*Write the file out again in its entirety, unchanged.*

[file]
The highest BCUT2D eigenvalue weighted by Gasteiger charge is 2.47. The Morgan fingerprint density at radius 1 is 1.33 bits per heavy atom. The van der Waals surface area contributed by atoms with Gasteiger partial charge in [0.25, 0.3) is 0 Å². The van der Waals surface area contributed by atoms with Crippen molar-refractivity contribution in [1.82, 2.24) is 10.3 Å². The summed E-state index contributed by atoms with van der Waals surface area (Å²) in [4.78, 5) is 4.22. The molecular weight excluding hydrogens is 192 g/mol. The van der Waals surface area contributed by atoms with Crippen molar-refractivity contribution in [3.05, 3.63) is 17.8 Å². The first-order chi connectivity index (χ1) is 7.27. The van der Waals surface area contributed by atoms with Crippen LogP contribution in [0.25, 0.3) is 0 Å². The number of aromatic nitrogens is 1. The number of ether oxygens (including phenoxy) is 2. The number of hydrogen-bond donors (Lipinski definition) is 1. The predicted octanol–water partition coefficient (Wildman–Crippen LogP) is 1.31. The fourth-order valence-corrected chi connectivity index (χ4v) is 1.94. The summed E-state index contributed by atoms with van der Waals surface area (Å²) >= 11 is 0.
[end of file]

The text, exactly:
The highest BCUT2D eigenvalue weighted by Gasteiger charge is 2.47. The Morgan fingerprint density at radius 1 is 1.33 bits per heavy atom. The van der Waals surface area contributed by atoms with Gasteiger partial charge in [0.25, 0.3) is 0 Å². The van der Waals surface area contributed by atoms with Crippen molar-refractivity contribution in [1.82, 2.24) is 10.3 Å². The summed E-state index contributed by atoms with van der Waals surface area (Å²) in [4.78, 5) is 4.22. The molecular weight excluding hydrogens is 192 g/mol. The van der Waals surface area contributed by atoms with Crippen molar-refractivity contribution in [3.05, 3.63) is 17.8 Å². The first-order chi connectivity index (χ1) is 7.27. The van der Waals surface area contributed by atoms with Crippen LogP contribution in [0.25, 0.3) is 0 Å². The number of aromatic nitrogens is 1. The number of ether oxygens (including phenoxy) is 2. The number of hydrogen-bond donors (Lipinski definition) is 1. The predicted octanol–water partition coefficient (Wildman–Crippen LogP) is 1.31. The fourth-order valence-corrected chi connectivity index (χ4v) is 1.94. The summed E-state index contributed by atoms with van der Waals surface area (Å²) >= 11 is 0.